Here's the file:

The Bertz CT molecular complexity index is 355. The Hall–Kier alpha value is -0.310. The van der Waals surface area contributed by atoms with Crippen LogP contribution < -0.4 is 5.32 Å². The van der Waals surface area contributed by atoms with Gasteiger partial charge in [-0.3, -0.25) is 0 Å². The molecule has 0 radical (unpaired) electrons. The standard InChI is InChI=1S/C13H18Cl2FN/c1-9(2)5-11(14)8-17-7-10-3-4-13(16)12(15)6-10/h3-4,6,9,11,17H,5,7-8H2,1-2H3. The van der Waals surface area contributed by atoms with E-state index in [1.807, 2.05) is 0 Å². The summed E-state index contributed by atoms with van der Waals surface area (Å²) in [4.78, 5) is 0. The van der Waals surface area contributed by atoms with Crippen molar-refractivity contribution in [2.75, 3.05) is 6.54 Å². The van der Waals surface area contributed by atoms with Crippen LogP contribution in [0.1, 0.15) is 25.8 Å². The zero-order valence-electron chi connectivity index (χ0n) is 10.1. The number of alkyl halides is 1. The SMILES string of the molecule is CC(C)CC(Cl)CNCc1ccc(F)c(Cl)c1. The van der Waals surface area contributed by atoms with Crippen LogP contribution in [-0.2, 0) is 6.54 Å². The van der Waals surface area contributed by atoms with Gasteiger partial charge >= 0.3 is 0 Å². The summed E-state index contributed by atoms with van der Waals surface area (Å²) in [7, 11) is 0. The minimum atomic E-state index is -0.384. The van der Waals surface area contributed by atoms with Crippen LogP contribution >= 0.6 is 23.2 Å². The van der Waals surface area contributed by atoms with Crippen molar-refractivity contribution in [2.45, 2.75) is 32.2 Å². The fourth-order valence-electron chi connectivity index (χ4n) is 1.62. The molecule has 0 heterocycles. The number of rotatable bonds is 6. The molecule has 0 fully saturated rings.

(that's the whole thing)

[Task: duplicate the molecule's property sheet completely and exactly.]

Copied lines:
The Bertz CT molecular complexity index is 355. The Hall–Kier alpha value is -0.310. The van der Waals surface area contributed by atoms with Crippen LogP contribution < -0.4 is 5.32 Å². The van der Waals surface area contributed by atoms with Gasteiger partial charge in [-0.3, -0.25) is 0 Å². The molecule has 0 radical (unpaired) electrons. The standard InChI is InChI=1S/C13H18Cl2FN/c1-9(2)5-11(14)8-17-7-10-3-4-13(16)12(15)6-10/h3-4,6,9,11,17H,5,7-8H2,1-2H3. The van der Waals surface area contributed by atoms with E-state index in [1.807, 2.05) is 0 Å². The summed E-state index contributed by atoms with van der Waals surface area (Å²) in [4.78, 5) is 0. The van der Waals surface area contributed by atoms with Crippen molar-refractivity contribution in [2.75, 3.05) is 6.54 Å². The van der Waals surface area contributed by atoms with Crippen LogP contribution in [0.1, 0.15) is 25.8 Å². The zero-order valence-electron chi connectivity index (χ0n) is 10.1. The number of alkyl halides is 1. The SMILES string of the molecule is CC(C)CC(Cl)CNCc1ccc(F)c(Cl)c1. The van der Waals surface area contributed by atoms with Crippen LogP contribution in [-0.2, 0) is 6.54 Å². The van der Waals surface area contributed by atoms with Gasteiger partial charge >= 0.3 is 0 Å². The summed E-state index contributed by atoms with van der Waals surface area (Å²) in [7, 11) is 0. The minimum atomic E-state index is -0.384. The van der Waals surface area contributed by atoms with Crippen LogP contribution >= 0.6 is 23.2 Å². The van der Waals surface area contributed by atoms with Crippen molar-refractivity contribution in [2.45, 2.75) is 32.2 Å². The fourth-order valence-electron chi connectivity index (χ4n) is 1.62. The molecule has 0 heterocycles. The number of rotatable bonds is 6. The molecule has 0 fully saturated rings.